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Stover v. Salinas
United States District Court, S.D. Texas, Corpus Christi Division
May 14, 2018
BLAKE H. STOVER, Petitioner,
RUBEN SALINAS, Respondent.
TAGLE, SENIOR UNITED STATES DISTRICT JUDGE
Court has received the government's motion to dismiss,
Dkt. No. 10, the Magistrate Judge's Memorandum and
Recommendation (“M&R”), Dkt. No. 13, and
Petitioner's objections to the M&R, Dkt. No. 15. For
the reasons below, the Court ADOPTS IN PART
and DECLINES TO ADOPT IN PART the M&R
and GRANTS the motion to dismiss.
Court adopts the Magistrate Judge's description of the
On July 2, 2001, Petitioner was convicted of multiple
manufacturing and drug trafficking crimes by a jury in the
United States District Court for the Western District of
Oklahoma, including two counts of having violated 18 U.S.C.
§ 924(c)(1) (knowingly using and carrying a firearm in
relation to a drug trafficking crime) (D.E. 11-1, Page 2-3)
(Counts Two and Seven). For the two counts Petitioner seeks to
challenge in this action, Counts Two and Seven, Petitioner
received a term of 60 months and 300 months, both “not
[to] run concurrently with any other term of
confinement.” (D.E. 11-1, Page 3). His conviction was
affirmed on direct appeal. United States v. Stover,
57 Fed.Appx. 351 (10th Cir. Dec. 31, 2002), cert.
denied, 539 U.S. 909 (2003).
On May 24, 2004, Petitioner filed a habeas petition pursuant
to 29 U.S.C. § 2255, challenging his conviction and
sentence in the Western District of Oklahoma, which was
dismissed on August 16, 2007. See United States v.
Stover, Nos. 00-cr-115M, 4-cv-646M, 2007 WL 2363289
(W.D. Okla. Aug. 16, 2007). Petitioner's appeal of this
denial was dismissed on September 12, 2008 by the United
States Court of Appeal for the Tenth Circuit. United
States of America v. Stover, No. 07-6202, 292 Fed.Appx.
755 (10th Cir. Sept. 12, 2008) (Order Denying Certificate of
Appealability and Dismissing Appeal).
Petitioner subsequently sought authorization to file a second
or successive habeas petition pursuant to 29 U.S.C. §
2255 asserting he was actually innocent of Count Two because
the evidence introduced at trial was insufficient to show he
used the gun in connection with a drug offense. United
States of America v. Stover, No. 11-6148 (10th Cir. June
14, 2011) (Order). Specifically, Petitioner argued the
decision in Watson v. United States, 552 U.S. 74
(2007),  was a new law that proved his actual
innocence within the meaning of 18 U.S.C. § 924(c)(1)
and applied to his case retroactively. United States of
America v. Stover, No. 11-6148 (10th Cir. June 14, 2011)
(Order). Petitioner's motion was denied by the Tenth
Circuit on June 14, 2011. United States of America v.
Stover, No. 11-6148 (10th Cir. June 14, 2011) (Order);
(D.E. 10-2). As reasons for the denial, the Tenth Circuit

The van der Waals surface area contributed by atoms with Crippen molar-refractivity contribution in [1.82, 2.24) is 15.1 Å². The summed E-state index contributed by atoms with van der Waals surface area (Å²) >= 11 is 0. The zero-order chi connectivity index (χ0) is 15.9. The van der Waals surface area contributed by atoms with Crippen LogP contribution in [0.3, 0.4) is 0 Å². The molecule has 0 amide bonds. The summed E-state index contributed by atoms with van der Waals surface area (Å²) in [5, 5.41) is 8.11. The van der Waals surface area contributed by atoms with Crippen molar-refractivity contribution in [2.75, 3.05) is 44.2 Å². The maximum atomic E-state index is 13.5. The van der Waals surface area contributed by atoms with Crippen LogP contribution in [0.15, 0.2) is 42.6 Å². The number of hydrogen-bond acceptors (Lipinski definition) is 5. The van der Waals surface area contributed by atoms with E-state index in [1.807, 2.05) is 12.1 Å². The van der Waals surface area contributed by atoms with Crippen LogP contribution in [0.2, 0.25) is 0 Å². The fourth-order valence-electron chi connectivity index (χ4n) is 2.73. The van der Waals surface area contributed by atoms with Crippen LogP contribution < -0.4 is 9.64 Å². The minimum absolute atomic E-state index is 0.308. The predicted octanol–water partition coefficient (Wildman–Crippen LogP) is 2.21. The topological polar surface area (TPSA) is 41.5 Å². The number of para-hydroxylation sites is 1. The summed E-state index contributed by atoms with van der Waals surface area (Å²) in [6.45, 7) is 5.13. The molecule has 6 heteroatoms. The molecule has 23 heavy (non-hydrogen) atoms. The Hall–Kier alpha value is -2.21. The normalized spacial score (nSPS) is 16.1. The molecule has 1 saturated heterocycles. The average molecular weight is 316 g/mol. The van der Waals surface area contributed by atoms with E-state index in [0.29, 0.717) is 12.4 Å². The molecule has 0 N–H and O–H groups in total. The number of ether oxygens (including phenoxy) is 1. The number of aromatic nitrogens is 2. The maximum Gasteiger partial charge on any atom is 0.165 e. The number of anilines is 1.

found Watson was not a “new” case as it
was decided in 2007, did not constitute a “new rule of
constitutional law” and instead “involved a
question of statutory interpretation, ” and was not
made retroactive to cases on collateral review. Id.
the Tenth Circuit further found “Watson's
holding does not apply to the facts in Mr. Stover's
case” as “he ultimately exchanged [a] gun for
drugs.” Id. The Tentch Circuit concluded
Petitioner's “case falls squarely within the
holding of the Supreme Court's decision in
Smith” “which held that ‘a
criminal who trades his firearm for drugs ‘uses' it
during and in relation to a drug trafficking offense within
the meaning of § 924(c)(1).” Id. (citing
Smith v. United States, 508 U.S. 223, 241 (1993)).
On October 30, 2017, Petitioner filed the pending habeas
action pursuant to 28 U.S.C. § 2241 asserting he is
actually innocent of the firearm offense in Counts Two and
Seven as he was convicted of trading drugs for a firearm, not
a direarm for drugs, and Watson had not yet been
decided at the time he initially sought relief pursuant to 28
U.S.C. § 2255. (D.E. 1).
M&R, Dkt. No. 13 at 1-3.
Court adopts the Magistrate Judge's description of
A writ of habeas corpus pursuant to 28 U.S.C. § 2241 is
the appropriate vehicle in which “a sentenced prisoner
attacks the manner in which a sentence is carried out or the
prison authorities' determination of its duration.”
See Pack v. Yusuff, 218 F.3d 448, 451 (5th Cir. 200)
(internal citations omitted); Moorehead v. Chandler,
540 Fed. App'x. 458 (5th Cir. 2013).
In contrast a § 2255 motion provides the primary means
of collateral attack on a federal sentence. Pack,
218 F.3d at 451. A § 2255 motion must be filed in the
sentencing court. Id.; Eckles v. Chandler,
574 Fed. App'x. 446 (5th Cir. 2014). A § 2241
petition that seeks to challenge the validity of a federal
sentence must either be dismissed or construed as a §
2255 motion. Pack, 218 F.3d at 452; Kinder v.
Purd, 222 F.3d 209, 212 (5th Cir. 2000) (same).
Petitioner's pending habeas claim challenges the validity
of his conviction and sentence on both Counts Two and Seven,
rather than the execution of his sentence. Because
Petitioner's complaint relates to the merits of his
conviction, not to the interpretation or carrying out of his
sentence by the Bureau of Prisons, Petitioner must challenge
his sentence in the sentencing court through a § 2255
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